Researchers seek to redefine concept of brain health for people with MS

28 February 2024

  • The concept of ‘brain health’ is gaining traction in MS research, although the definition can vary.
  • A scoping review, guided by the methodological framework of the Joanna Briggs Institute, was conducted to gather evidence relating to brain health for MS.
  • Considering lifestyle and social factors alongside medical care can better support individuals with MS in maintaining long-term brain health.

A focus on brain health in MS

The surge in brain health research, particularly in the context of MS, has prompted researchers at The University of Wollongong to explore this interesting area.

Reflecting MS Australia’s longstanding interest in advancing knowledge in this domain, MS Australia-funded researcher Olivia Wills, conducted a scoping review aimed at gathering evidence of “brain health” in the MS landscape and published the findings in The European Journal of Neurology.

What did the researchers do?

Ms Wills followed the Joanna Briggs Institute’s methodological framework. Six search strategies were employed to retrieve both scientific and grey literature sources (a wide range of information produced outside of traditional publishing and distribution channels).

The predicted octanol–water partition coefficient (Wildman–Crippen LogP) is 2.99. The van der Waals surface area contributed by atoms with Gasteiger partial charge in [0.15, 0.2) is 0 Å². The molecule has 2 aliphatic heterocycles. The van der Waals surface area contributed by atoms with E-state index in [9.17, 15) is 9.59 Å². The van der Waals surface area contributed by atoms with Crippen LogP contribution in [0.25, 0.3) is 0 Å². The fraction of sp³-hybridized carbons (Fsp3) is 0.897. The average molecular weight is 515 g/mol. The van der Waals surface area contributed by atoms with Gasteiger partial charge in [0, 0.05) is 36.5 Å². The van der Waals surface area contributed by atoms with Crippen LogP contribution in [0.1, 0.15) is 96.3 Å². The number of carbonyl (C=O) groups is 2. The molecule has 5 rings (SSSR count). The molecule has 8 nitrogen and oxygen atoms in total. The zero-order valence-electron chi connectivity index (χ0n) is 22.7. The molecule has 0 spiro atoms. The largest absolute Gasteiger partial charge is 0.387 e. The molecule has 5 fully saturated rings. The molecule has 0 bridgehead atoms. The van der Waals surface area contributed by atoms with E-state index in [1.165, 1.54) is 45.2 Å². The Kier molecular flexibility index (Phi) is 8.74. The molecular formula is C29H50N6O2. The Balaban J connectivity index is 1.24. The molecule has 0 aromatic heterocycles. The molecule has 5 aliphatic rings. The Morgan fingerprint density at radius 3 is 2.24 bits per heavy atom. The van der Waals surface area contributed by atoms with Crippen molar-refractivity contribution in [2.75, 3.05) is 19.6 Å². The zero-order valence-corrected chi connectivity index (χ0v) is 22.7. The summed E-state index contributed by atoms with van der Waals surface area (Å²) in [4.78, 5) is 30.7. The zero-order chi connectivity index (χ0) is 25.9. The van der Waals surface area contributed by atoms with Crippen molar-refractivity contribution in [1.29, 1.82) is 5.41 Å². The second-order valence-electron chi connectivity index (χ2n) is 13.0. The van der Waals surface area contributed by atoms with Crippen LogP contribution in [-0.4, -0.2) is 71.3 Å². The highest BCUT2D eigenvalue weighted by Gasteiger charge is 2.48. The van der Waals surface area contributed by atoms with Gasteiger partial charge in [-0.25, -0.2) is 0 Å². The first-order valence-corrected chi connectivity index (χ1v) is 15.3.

A total of 70 evidence sources, including 34 peer-reviewed and 36 grey literature documents, were considered for inclusion.

Qualitative analysis methods were applied to organise the evidence based on definitions of brain health, outcome measures, and brain-healthy lifestyle elements.

What did the researchers find?

Among the eligible sources, just over half (57%) provided a definition of brain health. The most common definition focused on the idea of neurological reserve, which is a theory about the brain’s ability to adapt and maintain good function.

Twenty-nine outcome measures for brain health were identified, with magnetic resonance imaging (MRI) metrics being the most frequent (83%).

Notably, physical activity emerged as the predominant brain-healthy lifestyle element (44 sources), followed by smoking avoidance (26 sources) and diet (24 sources).

What does this mean for people with MS?

The findings underscore the significance of prioritising brain health in the management of MS, both in terms of the disease itself and lifestyle choices.

The proposed shift from a purely medical lens towards a broader biopsychosocial perspective supports the need to consider factors beyond the traditional biomedical model.

Acknowledging the influence of various elements, such as physical activity, smoking cessation, and diet, provides a more holistic approach to optimising brain health for individuals living with MS.

By identifying brain-healthy lifestyle elements, this review offers crucial evidence for public health bodies, justifying further research into behaviour change strategies to improve brain health and disease outcomes for people living with MS.

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Researchers seek to redefine concept of brain health for people with MS